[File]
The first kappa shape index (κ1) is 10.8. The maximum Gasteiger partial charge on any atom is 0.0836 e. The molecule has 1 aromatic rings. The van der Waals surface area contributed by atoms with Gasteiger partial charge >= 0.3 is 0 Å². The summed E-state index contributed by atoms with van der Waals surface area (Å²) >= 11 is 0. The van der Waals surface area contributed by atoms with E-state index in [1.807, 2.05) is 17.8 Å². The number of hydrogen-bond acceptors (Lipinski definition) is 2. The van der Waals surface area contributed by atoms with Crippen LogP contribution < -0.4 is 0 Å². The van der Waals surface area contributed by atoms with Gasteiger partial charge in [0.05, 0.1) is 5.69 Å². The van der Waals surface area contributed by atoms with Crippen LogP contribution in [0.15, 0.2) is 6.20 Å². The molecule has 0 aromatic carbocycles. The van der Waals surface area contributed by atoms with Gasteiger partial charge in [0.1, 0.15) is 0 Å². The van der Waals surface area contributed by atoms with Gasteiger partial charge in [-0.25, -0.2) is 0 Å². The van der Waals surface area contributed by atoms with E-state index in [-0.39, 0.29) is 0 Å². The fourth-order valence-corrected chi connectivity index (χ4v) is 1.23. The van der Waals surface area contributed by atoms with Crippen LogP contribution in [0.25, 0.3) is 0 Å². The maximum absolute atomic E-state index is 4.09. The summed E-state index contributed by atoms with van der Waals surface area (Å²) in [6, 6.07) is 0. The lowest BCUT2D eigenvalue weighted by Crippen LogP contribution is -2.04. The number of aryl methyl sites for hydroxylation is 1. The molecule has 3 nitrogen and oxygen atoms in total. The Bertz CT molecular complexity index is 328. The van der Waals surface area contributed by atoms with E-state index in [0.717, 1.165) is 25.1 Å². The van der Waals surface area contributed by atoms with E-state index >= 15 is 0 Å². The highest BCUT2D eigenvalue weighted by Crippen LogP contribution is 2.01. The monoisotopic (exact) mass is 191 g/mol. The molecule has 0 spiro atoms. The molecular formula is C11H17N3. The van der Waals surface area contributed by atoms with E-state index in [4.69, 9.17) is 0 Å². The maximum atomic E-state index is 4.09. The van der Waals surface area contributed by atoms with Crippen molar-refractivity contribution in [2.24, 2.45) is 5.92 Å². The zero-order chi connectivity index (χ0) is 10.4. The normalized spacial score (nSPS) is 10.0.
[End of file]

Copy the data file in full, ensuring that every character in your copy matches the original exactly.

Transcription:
The first kappa shape index (κ1) is 10.8. The maximum Gasteiger partial charge on any atom is 0.0836 e. The molecule has 1 aromatic rings. The van der Waals surface area contributed by atoms with Gasteiger partial charge >= 0.3 is 0 Å². The summed E-state index contributed by atoms with van der Waals surface area (Å²) >= 11 is 0. The van der Waals surface area contributed by atoms with E-state index in [1.807, 2.05) is 17.8 Å². The number of hydrogen-bond acceptors (Lipinski definition) is 2. The van der Waals surface area contributed by atoms with Crippen LogP contribution < -0.4 is 0 Å². The van der Waals surface area contributed by atoms with Gasteiger partial charge in [0.05, 0.1) is 5.69 Å². The van der Waals surface area contributed by atoms with Crippen LogP contribution in [0.15, 0.2) is 6.20 Å². The molecule has 0 aromatic carbocycles. The van der Waals surface area contributed by atoms with Gasteiger partial charge in [0.1, 0.15) is 0 Å². The van der Waals surface area contributed by atoms with Gasteiger partial charge in [-0.25, -0.2) is 0 Å². The van der Waals surface area contributed by atoms with E-state index in [-0.39, 0.29) is 0 Å². The fourth-order valence-corrected chi connectivity index (χ4v) is 1.23. The van der Waals surface area contributed by atoms with Crippen LogP contribution in [0.25, 0.3) is 0 Å². The maximum absolute atomic E-state index is 4.09. The summed E-state index contributed by atoms with van der Waals surface area (Å²) in [6, 6.07) is 0. The lowest BCUT2D eigenvalue weighted by Crippen LogP contribution is -2.04. The number of aryl methyl sites for hydroxylation is 1. The molecule has 3 nitrogen and oxygen atoms in total. The Bertz CT molecular complexity index is 328. The van der Waals surface area contributed by atoms with E-state index in [0.717, 1.165) is 25.1 Å². The van der Waals surface area contributed by atoms with E-state index >= 15 is 0 Å². The highest BCUT2D eigenvalue weighted by Crippen LogP contribution is 2.01. The monoisotopic (exact) mass is 191 g/mol. The molecule has 0 spiro atoms. The molecular formula is C11H17N3. The van der Waals surface area contributed by atoms with E-state index in [4.69, 9.17) is 0 Å². The maximum atomic E-state index is 4.09. The van der Waals surface area contributed by atoms with Crippen molar-refractivity contribution in [2.24, 2.45) is 5.92 Å². The zero-order chi connectivity index (χ0) is 10.4. The normalized spacial score (nSPS) is 10.0.